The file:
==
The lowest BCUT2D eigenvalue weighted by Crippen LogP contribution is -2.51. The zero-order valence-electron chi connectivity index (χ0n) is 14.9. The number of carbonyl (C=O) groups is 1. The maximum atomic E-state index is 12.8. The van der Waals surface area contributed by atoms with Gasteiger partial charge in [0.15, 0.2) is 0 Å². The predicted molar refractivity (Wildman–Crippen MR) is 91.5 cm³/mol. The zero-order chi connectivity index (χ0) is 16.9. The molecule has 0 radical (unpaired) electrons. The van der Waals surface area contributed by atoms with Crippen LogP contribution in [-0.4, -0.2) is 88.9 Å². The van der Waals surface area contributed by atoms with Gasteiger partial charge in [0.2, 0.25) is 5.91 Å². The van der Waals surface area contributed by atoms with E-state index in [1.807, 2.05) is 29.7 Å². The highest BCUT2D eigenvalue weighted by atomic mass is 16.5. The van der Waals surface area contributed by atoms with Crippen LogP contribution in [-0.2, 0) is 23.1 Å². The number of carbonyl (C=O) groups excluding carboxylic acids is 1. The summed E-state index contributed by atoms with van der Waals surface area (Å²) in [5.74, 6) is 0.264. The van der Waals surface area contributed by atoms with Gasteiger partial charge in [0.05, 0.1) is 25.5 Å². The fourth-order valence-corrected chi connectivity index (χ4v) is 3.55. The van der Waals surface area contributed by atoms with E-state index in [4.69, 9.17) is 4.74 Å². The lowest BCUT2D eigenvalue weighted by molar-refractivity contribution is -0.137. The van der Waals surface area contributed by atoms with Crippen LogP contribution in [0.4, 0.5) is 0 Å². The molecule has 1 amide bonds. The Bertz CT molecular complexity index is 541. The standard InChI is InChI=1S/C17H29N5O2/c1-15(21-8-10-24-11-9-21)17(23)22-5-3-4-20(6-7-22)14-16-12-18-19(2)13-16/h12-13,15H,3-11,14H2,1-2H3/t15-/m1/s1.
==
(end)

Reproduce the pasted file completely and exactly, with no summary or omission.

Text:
The lowest BCUT2D eigenvalue weighted by Crippen LogP contribution is -2.51. The zero-order valence-electron chi connectivity index (χ0n) is 14.9. The number of carbonyl (C=O) groups is 1. The maximum atomic E-state index is 12.8. The van der Waals surface area contributed by atoms with Gasteiger partial charge in [0.15, 0.2) is 0 Å². The predicted molar refractivity (Wildman–Crippen MR) is 91.5 cm³/mol. The zero-order chi connectivity index (χ0) is 16.9. The molecule has 0 radical (unpaired) electrons. The van der Waals surface area contributed by atoms with Crippen LogP contribution in [-0.4, -0.2) is 88.9 Å². The van der Waals surface area contributed by atoms with Gasteiger partial charge in [0.2, 0.25) is 5.91 Å². The van der Waals surface area contributed by atoms with E-state index in [1.807, 2.05) is 29.7 Å². The highest BCUT2D eigenvalue weighted by atomic mass is 16.5. The van der Waals surface area contributed by atoms with Crippen LogP contribution in [-0.2, 0) is 23.1 Å². The number of carbonyl (C=O) groups excluding carboxylic acids is 1. The summed E-state index contributed by atoms with van der Waals surface area (Å²) in [5.74, 6) is 0.264. The van der Waals surface area contributed by atoms with Gasteiger partial charge in [0.05, 0.1) is 25.5 Å². The fourth-order valence-corrected chi connectivity index (χ4v) is 3.55. The van der Waals surface area contributed by atoms with E-state index in [4.69, 9.17) is 4.74 Å². The lowest BCUT2D eigenvalue weighted by molar-refractivity contribution is -0.137. The van der Waals surface area contributed by atoms with Crippen LogP contribution in [0.4, 0.5) is 0 Å². The molecule has 1 amide bonds. The Bertz CT molecular complexity index is 541. The standard InChI is InChI=1S/C17H29N5O2/c1-15(21-8-10-24-11-9-21)17(23)22-5-3-4-20(6-7-22)14-16-12-18-19(2)13-16/h12-13,15H,3-11,14H2,1-2H3/t15-/m1/s1.